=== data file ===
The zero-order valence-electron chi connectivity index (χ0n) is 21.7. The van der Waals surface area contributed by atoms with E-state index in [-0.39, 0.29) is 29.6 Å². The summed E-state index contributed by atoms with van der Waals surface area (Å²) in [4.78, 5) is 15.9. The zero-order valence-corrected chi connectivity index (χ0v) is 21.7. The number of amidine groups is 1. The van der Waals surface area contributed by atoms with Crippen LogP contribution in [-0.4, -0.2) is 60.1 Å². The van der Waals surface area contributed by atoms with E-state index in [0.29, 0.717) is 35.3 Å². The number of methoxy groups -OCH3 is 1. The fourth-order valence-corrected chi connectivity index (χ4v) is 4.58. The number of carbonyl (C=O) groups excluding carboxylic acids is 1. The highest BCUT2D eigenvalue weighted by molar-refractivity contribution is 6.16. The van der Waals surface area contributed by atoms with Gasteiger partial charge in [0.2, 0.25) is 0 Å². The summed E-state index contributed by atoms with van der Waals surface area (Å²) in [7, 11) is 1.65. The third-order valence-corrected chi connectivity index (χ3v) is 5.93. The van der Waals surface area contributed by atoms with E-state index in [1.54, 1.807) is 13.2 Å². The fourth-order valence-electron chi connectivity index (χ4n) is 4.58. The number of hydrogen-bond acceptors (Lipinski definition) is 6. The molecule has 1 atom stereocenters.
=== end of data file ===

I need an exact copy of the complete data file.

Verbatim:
The zero-order valence-electron chi connectivity index (χ0n) is 21.7. The van der Waals surface area contributed by atoms with E-state index in [-0.39, 0.29) is 29.6 Å². The summed E-state index contributed by atoms with van der Waals surface area (Å²) in [4.78, 5) is 15.9. The zero-order valence-corrected chi connectivity index (χ0v) is 21.7. The number of amidine groups is 1. The van der Waals surface area contributed by atoms with Crippen LogP contribution in [-0.4, -0.2) is 60.1 Å². The van der Waals surface area contributed by atoms with E-state index in [0.29, 0.717) is 35.3 Å². The number of methoxy groups -OCH3 is 1. The fourth-order valence-corrected chi connectivity index (χ4v) is 4.58. The number of carbonyl (C=O) groups excluding carboxylic acids is 1. The highest BCUT2D eigenvalue weighted by molar-refractivity contribution is 6.16. The van der Waals surface area contributed by atoms with Gasteiger partial charge in [0.2, 0.25) is 0 Å². The summed E-state index contributed by atoms with van der Waals surface area (Å²) in [7, 11) is 1.65. The third-order valence-corrected chi connectivity index (χ3v) is 5.93. The van der Waals surface area contributed by atoms with E-state index in [1.54, 1.807) is 13.2 Å². The fourth-order valence-electron chi connectivity index (χ4n) is 4.58. The number of hydrogen-bond acceptors (Lipinski definition) is 6. The molecule has 1 atom stereocenters.